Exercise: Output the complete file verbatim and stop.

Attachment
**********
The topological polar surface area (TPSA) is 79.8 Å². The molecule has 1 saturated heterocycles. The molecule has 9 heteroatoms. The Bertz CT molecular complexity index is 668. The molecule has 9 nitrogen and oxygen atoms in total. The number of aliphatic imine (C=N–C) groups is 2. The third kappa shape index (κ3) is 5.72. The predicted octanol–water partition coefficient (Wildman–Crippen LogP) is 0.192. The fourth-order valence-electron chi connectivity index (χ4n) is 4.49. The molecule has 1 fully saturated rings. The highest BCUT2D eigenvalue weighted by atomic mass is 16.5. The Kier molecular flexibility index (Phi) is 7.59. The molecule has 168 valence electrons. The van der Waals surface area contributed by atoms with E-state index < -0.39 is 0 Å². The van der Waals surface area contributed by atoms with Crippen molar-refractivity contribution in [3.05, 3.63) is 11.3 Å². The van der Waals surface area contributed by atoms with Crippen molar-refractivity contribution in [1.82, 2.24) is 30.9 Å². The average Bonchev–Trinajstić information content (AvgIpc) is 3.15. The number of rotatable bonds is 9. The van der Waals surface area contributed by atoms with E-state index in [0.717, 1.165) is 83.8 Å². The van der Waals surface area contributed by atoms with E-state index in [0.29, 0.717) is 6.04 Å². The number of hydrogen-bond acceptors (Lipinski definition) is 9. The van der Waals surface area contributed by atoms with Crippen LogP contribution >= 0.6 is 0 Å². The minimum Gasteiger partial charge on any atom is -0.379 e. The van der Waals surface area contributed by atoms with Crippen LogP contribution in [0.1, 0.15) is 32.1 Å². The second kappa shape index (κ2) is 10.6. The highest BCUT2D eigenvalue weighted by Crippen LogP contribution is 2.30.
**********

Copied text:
The topological polar surface area (TPSA) is 79.8 Å². The molecule has 1 saturated heterocycles. The molecule has 9 heteroatoms. The Bertz CT molecular complexity index is 668. The molecule has 9 nitrogen and oxygen atoms in total. The number of aliphatic imine (C=N–C) groups is 2. The third kappa shape index (κ3) is 5.72. The predicted octanol–water partition coefficient (Wildman–Crippen LogP) is 0.192. The fourth-order valence-electron chi connectivity index (χ4n) is 4.49. The molecule has 1 fully saturated rings. The highest BCUT2D eigenvalue weighted by atomic mass is 16.5. The Kier molecular flexibility index (Phi) is 7.59. The molecule has 168 valence electrons. The van der Waals surface area contributed by atoms with E-state index < -0.39 is 0 Å². The van der Waals surface area contributed by atoms with Crippen molar-refractivity contribution in [3.05, 3.63) is 11.3 Å². The van der Waals surface area contributed by atoms with Crippen molar-refractivity contribution in [1.82, 2.24) is 30.9 Å². The average Bonchev–Trinajstić information content (AvgIpc) is 3.15. The number of rotatable bonds is 9. The van der Waals surface area contributed by atoms with E-state index in [0.717, 1.165) is 83.8 Å². The van der Waals surface area contributed by atoms with E-state index in [0.29, 0.717) is 6.04 Å². The number of hydrogen-bond acceptors (Lipinski definition) is 9. The van der Waals surface area contributed by atoms with Crippen LogP contribution >= 0.6 is 0 Å². The minimum Gasteiger partial charge on any atom is -0.379 e. The van der Waals surface area contributed by atoms with Crippen LogP contribution in [0.1, 0.15) is 32.1 Å². The second kappa shape index (κ2) is 10.6. The highest BCUT2D eigenvalue weighted by Crippen LogP contribution is 2.30.